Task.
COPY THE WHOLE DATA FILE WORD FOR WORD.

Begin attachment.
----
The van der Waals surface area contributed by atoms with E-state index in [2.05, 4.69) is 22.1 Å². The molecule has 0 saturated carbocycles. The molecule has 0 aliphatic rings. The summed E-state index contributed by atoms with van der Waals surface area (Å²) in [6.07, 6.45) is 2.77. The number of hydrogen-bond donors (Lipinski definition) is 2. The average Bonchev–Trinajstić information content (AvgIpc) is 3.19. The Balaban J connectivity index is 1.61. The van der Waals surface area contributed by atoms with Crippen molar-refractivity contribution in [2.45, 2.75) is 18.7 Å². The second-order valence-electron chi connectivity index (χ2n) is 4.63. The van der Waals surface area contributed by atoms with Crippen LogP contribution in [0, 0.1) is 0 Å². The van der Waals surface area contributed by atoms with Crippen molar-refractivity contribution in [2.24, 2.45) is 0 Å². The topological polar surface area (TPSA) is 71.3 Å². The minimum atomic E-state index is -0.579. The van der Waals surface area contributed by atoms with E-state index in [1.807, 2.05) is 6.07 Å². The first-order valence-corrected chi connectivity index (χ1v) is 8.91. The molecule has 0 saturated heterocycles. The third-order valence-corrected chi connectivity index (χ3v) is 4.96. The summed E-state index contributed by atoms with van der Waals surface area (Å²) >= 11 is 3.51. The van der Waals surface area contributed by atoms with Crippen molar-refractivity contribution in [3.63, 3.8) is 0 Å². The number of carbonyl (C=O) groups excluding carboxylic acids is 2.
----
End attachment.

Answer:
The van der Waals surface area contributed by atoms with E-state index in [2.05, 4.69) is 22.1 Å². The molecule has 0 saturated carbocycles. The molecule has 0 aliphatic rings. The summed E-state index contributed by atoms with van der Waals surface area (Å²) in [6.07, 6.45) is 2.77. The number of hydrogen-bond donors (Lipinski definition) is 2. The average Bonchev–Trinajstić information content (AvgIpc) is 3.19. The Balaban J connectivity index is 1.61. The van der Waals surface area contributed by atoms with Crippen molar-refractivity contribution in [2.45, 2.75) is 18.7 Å². The second-order valence-electron chi connectivity index (χ2n) is 4.63. The van der Waals surface area contributed by atoms with Crippen LogP contribution in [0, 0.1) is 0 Å². The van der Waals surface area contributed by atoms with Crippen molar-refractivity contribution in [2.24, 2.45) is 0 Å². The topological polar surface area (TPSA) is 71.3 Å². The minimum atomic E-state index is -0.579. The van der Waals surface area contributed by atoms with E-state index in [1.807, 2.05) is 6.07 Å². The first-order valence-corrected chi connectivity index (χ1v) is 8.91. The molecule has 0 saturated heterocycles. The third-order valence-corrected chi connectivity index (χ3v) is 4.96. The summed E-state index contributed by atoms with van der Waals surface area (Å²) >= 11 is 3.51. The van der Waals surface area contributed by atoms with Crippen molar-refractivity contribution in [3.63, 3.8) is 0 Å². The number of carbonyl (C=O) groups excluding carboxylic acids is 2.